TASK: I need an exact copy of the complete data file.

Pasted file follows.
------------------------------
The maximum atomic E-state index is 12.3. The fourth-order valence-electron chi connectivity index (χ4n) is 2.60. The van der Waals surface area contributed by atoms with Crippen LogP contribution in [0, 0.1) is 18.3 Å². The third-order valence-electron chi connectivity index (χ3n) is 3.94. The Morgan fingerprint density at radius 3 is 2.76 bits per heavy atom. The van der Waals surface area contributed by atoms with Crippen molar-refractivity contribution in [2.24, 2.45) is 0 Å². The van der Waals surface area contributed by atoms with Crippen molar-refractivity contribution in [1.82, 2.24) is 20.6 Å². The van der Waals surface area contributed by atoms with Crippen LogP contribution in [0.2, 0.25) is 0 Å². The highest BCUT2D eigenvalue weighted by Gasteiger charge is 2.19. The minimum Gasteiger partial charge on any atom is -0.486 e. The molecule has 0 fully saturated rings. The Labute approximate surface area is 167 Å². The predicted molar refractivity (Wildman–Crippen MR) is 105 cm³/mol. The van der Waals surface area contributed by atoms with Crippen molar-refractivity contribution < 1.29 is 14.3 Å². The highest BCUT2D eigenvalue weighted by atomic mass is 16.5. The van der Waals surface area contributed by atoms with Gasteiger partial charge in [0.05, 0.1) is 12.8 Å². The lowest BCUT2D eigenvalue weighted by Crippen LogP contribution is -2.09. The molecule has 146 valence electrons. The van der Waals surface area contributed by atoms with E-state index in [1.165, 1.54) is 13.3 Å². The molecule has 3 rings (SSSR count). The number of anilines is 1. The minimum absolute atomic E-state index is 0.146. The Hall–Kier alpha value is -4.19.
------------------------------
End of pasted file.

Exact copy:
The maximum atomic E-state index is 12.3. The fourth-order valence-electron chi connectivity index (χ4n) is 2.60. The van der Waals surface area contributed by atoms with Crippen LogP contribution in [0, 0.1) is 18.3 Å². The third-order valence-electron chi connectivity index (χ3n) is 3.94. The Morgan fingerprint density at radius 3 is 2.76 bits per heavy atom. The van der Waals surface area contributed by atoms with Crippen molar-refractivity contribution in [2.24, 2.45) is 0 Å². The van der Waals surface area contributed by atoms with Crippen molar-refractivity contribution in [1.82, 2.24) is 20.6 Å². The van der Waals surface area contributed by atoms with Crippen LogP contribution in [0.2, 0.25) is 0 Å². The highest BCUT2D eigenvalue weighted by Gasteiger charge is 2.19. The minimum Gasteiger partial charge on any atom is -0.486 e. The molecule has 0 fully saturated rings. The Labute approximate surface area is 167 Å². The predicted molar refractivity (Wildman–Crippen MR) is 105 cm³/mol. The van der Waals surface area contributed by atoms with Crippen molar-refractivity contribution < 1.29 is 14.3 Å². The highest BCUT2D eigenvalue weighted by atomic mass is 16.5. The van der Waals surface area contributed by atoms with Gasteiger partial charge in [0.05, 0.1) is 12.8 Å². The lowest BCUT2D eigenvalue weighted by Crippen LogP contribution is -2.09. The molecule has 146 valence electrons. The van der Waals surface area contributed by atoms with E-state index in [1.165, 1.54) is 13.3 Å². The molecule has 3 rings (SSSR count). The number of anilines is 1. The minimum absolute atomic E-state index is 0.146. The Hall–Kier alpha value is -4.19.